This Week: Must-See Arts in the City
WNYC's Arts Datebook for the week of November 11 through November 17, 2010
Thursday, November 11, 2010 - 12:00 AM
A moody German artist at Gagosian, personal pictures from a Midwest town in DUMBO, idiosyncratic portraits in Harlem, and an augmented reality app brings unicorns to Bushwick. Oh, and did I mention that Charlie Rose and Jay-Z will be doing the Brooklyn Museum? Dear New York City: Bring. It. On.
Lynette Yiadom-Boakye: Any Number of Preoccupations and Mark Bradford: Alphabet, at the Studio Museum Harlem. This past spring I was wandering around Chelsea in a daze (the best condition in which to wander around Chelsea) and stumbled into Lynette Yiadom-Boakye’s show at the Jack Shainman Gallery. I was promptly floored. The gallery was filled with massive portraits full of aggressive brush strokes, forceful stares and super-saturated colors. Amid these, were moments of intense poignancy: a man, in a robe, thinking. Now Yiadom-Boakye is getting her first museum solo at the Studio Museum in Harlem, making this, in my book, a total must-see. Also opening there this week: a new series of posters by L.A. artist Mark Bradford—who works with found signage and other elements. My favorite: The one that features the letter ‘C’ — of course! Opens Thursday, in Manhattan.
Anselm Kiefer, Next Year in Jerusalem, at Gagosian Gallery on 24th Street. When the higher powers above were handing out intensity, this German artist got a double dose. His paintings are roiling masses of dim grey and black paint, laid on thick and studded with straw; his sculptures practically untouchable. Kiefer's 1990-91 airplane sculpture Melancholia is made with lead. But step back and take a harder look, and these pieces often reveal a powerful beauty. Next Year in Jerusalem at Gagosian is part painting, part three-dimensional installation—a labyrinth of glass and steel cases stuffed with pieces that feel like relics from another era. Expect it to be fierce. Through Dec. 18, in Manhattan.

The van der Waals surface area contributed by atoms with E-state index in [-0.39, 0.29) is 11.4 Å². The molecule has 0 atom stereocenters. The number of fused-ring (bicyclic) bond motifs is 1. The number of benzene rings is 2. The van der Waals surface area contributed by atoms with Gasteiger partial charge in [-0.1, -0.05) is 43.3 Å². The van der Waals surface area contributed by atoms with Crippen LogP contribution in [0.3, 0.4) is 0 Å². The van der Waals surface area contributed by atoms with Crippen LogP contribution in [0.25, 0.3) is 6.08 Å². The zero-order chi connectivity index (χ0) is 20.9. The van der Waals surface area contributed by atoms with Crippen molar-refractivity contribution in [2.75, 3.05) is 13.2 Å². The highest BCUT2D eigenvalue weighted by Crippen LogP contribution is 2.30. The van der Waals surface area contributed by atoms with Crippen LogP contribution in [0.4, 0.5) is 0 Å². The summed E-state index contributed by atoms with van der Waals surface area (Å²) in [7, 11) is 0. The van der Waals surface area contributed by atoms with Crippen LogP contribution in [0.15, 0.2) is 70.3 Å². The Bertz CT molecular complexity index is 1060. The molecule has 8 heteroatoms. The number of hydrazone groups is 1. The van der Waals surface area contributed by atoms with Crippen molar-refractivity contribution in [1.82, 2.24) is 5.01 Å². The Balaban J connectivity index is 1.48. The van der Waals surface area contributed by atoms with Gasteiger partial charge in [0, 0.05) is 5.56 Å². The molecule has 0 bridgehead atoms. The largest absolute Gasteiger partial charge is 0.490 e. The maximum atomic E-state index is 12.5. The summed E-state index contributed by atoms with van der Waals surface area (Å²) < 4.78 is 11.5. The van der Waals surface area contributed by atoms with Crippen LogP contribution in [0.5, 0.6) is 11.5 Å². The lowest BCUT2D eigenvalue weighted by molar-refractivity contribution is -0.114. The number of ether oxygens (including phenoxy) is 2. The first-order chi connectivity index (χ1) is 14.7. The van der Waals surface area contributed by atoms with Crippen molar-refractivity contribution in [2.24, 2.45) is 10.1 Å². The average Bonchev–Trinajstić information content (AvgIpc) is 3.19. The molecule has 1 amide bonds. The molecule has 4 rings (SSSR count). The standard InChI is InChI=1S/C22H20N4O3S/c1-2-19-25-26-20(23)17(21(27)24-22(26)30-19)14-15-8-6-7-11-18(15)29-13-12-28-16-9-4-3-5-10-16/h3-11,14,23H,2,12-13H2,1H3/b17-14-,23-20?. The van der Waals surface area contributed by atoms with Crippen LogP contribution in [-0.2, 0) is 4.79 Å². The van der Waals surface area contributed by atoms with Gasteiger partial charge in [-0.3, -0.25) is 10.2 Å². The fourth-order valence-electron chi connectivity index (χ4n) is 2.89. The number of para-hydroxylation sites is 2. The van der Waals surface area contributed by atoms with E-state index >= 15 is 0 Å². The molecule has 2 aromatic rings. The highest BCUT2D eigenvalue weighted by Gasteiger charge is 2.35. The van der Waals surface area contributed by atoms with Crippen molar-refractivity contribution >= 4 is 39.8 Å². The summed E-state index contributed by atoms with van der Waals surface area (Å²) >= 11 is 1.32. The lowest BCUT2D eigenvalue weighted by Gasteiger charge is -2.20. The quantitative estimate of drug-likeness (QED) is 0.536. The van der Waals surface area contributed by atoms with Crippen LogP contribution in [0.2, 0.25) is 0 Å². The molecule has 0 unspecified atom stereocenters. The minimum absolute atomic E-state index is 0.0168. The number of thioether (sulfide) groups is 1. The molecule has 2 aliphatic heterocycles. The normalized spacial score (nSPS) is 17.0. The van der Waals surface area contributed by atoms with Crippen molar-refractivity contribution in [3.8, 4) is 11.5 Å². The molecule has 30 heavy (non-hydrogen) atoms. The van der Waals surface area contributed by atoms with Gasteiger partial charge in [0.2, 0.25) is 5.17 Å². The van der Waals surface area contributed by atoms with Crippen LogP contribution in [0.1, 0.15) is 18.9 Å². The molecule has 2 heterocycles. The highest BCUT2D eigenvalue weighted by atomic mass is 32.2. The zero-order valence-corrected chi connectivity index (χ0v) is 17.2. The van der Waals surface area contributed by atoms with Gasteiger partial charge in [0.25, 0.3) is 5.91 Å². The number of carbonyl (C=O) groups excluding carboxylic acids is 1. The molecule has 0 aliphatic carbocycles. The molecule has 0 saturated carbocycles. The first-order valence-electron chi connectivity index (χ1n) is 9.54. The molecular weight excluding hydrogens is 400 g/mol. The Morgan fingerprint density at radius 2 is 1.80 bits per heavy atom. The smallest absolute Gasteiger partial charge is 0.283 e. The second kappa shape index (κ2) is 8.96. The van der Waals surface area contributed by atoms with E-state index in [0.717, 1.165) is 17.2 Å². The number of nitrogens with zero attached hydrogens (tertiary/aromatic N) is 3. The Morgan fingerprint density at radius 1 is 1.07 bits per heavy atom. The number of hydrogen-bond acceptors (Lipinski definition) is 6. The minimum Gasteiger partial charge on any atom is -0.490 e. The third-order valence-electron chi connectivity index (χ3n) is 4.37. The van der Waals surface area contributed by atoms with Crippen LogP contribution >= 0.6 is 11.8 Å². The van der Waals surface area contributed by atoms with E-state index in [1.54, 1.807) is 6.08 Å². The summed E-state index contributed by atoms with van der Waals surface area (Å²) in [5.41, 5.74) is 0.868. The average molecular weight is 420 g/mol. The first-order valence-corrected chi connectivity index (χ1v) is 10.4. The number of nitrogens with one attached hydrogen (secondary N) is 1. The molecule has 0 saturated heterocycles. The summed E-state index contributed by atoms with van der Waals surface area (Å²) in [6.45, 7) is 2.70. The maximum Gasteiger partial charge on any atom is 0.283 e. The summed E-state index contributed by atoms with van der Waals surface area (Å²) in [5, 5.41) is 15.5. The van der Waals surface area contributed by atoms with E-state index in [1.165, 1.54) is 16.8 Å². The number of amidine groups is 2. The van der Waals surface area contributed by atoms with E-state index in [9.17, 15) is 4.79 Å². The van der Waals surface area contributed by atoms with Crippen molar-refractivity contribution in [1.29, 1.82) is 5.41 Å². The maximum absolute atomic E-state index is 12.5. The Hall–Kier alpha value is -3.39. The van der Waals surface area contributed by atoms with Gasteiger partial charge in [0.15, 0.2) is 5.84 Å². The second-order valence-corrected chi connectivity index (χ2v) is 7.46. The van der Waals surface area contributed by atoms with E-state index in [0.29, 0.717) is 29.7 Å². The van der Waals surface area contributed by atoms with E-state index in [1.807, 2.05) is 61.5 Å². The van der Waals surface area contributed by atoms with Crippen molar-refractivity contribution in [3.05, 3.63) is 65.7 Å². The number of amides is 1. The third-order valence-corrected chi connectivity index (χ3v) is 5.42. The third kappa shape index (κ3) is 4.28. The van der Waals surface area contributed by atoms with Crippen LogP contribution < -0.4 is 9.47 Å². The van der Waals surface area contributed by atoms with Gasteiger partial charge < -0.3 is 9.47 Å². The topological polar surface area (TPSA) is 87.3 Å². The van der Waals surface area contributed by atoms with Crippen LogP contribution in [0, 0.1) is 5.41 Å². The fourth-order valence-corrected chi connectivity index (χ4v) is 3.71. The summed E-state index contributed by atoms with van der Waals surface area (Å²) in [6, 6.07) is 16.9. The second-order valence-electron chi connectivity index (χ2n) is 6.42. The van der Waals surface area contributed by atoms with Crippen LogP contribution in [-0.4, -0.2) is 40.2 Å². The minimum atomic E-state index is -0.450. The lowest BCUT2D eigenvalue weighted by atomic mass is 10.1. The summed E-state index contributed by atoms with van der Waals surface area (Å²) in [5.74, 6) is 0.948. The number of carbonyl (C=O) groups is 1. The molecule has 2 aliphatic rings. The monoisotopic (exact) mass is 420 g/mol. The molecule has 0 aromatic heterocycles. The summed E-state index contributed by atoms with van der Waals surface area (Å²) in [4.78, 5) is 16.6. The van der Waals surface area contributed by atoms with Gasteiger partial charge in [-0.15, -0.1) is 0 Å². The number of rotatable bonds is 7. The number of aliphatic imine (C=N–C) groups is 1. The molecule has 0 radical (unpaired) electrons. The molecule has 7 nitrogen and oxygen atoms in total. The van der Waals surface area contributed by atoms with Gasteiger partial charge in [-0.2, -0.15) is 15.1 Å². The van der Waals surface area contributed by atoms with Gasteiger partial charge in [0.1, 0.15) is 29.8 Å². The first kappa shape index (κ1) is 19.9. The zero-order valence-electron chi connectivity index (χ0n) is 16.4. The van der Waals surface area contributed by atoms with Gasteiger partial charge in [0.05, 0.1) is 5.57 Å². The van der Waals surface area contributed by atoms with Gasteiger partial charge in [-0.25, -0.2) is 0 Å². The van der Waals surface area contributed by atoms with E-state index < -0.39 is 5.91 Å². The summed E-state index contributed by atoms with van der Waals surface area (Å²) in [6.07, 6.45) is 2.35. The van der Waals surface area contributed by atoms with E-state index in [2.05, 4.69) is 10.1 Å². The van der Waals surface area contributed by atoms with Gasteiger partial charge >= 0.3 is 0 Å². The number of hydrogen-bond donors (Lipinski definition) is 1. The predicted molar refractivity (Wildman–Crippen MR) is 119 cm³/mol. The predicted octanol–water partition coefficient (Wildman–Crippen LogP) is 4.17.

Jo Ann Walters: Vanity + Consolation, at Kris Graves Projects, in DUMBO. For a quarter century, this Illinois photographer has been chronicling her hometown of Alton—an industrial center now in decline. For this series, the focus is on the town’s domestic settings: families playing, women chatting, a little boy clad in Superman shirt—all lost in the deepest of thoughts. The pictures are an intimate portrait of the intensity and absurdity of everyday life and definitely worth a look. Through Dec. 16, in Brooklyn.
Bushwick Augmented Reality Intervention, as part of the Beta Spaces festival, in Bushwick. For those who want to get virtual, digital artist Mark Skwarek has pulled together a team of artists to create an augmented reality application for smartphones that will allow you to view the city’s public spaces in new and bizarre ways. (Hello, unicorns!) Since this is geography-specific, you’ll need to be in Bushwick for the app to work. Head to the NurtureArt space on Grand Street, which will serve as the hub for the show. From there, download the Layar Augmented Reality Browser followed by the “Bushwick Augmented Reality Intervention.” Not sure what this is all about? See a helpful explanatory video here, or check out WNYC's piece on the guerilla artists at work at MoMA here. This Sunday, from noon to 7 P.M., in Brooklyn.
BONUS: File this under things you gotta see: Jay-Z and Charlie Rose will be in conversation at the Brooklyn Museum next Thursday. Really hoping that Charlie asks him about the inspiration behind Parking Lot Pimpin’. Fifty green ones gets you in. (Via @artfagcity.)